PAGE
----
DT: Oh my God, that is an insightful question—extremely. I produced (some of which I have directed) nine other documentaries. Most of the time, not all of the time, once you start doing the movie, people often times want to be in the movie. Once they get over the fear of “How am I going to look or sound,” they get over it. Nobody was in a big rush to be in this movie. Most of the people in it didn’t want me or anybody else to make the documentary about it. They didn’t think it could be done or could be done well. So I would equate it much more to the experience one has when you are trying to make a scripted movie, and you are trying to get actors to be in it. We have to convince them just to read it, and try to get a performance out of them. So it was definitely a challenge to get the movie made, especially when you needed these people to be in interviewed to tell the story. I didn’t want to have a bunch of biographers. There are about three good books written about the Lampoon, and I didn’t want to have those people telling the story. I didn’t interview them, as well, but the only people we interviewed who didn’t work at the Lampoon were fans. We were trying to talk about the magazine when they read it or when they saw the movies, not trying to give commentary about how it compares to now.  I am hoping the audience will compare how it is to now.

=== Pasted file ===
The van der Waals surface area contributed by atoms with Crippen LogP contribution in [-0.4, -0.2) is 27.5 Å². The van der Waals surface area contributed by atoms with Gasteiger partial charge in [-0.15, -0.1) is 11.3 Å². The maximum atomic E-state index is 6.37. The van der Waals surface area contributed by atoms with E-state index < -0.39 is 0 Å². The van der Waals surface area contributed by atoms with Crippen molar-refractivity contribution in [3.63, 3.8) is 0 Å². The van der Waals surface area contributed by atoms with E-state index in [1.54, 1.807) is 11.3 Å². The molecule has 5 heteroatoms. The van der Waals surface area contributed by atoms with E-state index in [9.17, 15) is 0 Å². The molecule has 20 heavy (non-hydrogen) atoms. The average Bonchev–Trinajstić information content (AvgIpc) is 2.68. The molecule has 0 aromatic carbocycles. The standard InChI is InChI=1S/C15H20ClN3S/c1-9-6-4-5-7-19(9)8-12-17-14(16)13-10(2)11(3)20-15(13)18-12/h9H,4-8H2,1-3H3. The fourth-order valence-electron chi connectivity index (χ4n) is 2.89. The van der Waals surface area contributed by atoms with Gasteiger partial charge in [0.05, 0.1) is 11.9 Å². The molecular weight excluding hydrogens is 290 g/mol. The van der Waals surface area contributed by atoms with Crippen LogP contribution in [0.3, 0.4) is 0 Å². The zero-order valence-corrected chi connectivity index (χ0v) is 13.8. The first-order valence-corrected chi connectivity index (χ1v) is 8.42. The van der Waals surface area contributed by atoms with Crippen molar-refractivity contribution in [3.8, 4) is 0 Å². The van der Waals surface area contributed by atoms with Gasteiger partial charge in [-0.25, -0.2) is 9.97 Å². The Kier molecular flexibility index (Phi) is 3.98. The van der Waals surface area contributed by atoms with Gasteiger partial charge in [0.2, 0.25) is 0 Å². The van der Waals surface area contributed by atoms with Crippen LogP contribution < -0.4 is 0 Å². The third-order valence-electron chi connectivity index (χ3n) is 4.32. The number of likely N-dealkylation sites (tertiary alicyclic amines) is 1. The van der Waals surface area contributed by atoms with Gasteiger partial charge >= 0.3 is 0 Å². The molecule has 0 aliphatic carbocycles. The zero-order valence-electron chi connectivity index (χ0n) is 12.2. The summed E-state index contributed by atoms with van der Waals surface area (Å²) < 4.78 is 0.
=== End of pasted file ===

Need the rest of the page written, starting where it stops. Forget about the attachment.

BT: Are you working on any new projects?
DT: I am. I am producing a few. I am producing one that is very serious about a woman who is the first person to kill herself on TV called “Kate Plays Christine.”  I am producing one about toys, about the current phenomenon of toys and how many adults buy toys. Toys are just booming right now. Then the ones I am looking at directing, one has to do with political cartoonists. I don’t know if you are a newspaper reader, but political cartoons are a dwindling field. Newspapers are having so many challenges. There is a very small community of political cartoonists we are dealing with, and then speechwriters. I am doing something about presidential speechwriters. I am also looking at a couple other fun ones that have to do with maybe an actor or an artist, but we are still figuring that out.


About Author

Bijan Tehrani

Bijan Tehrani a film director, film critic and writer, works as editor in chief of Cinema Without Borders while teaching Language of Film and Film History at workshops nationwide. Bijan has won several awards in international film festivals and book fairs for his short films and children's books.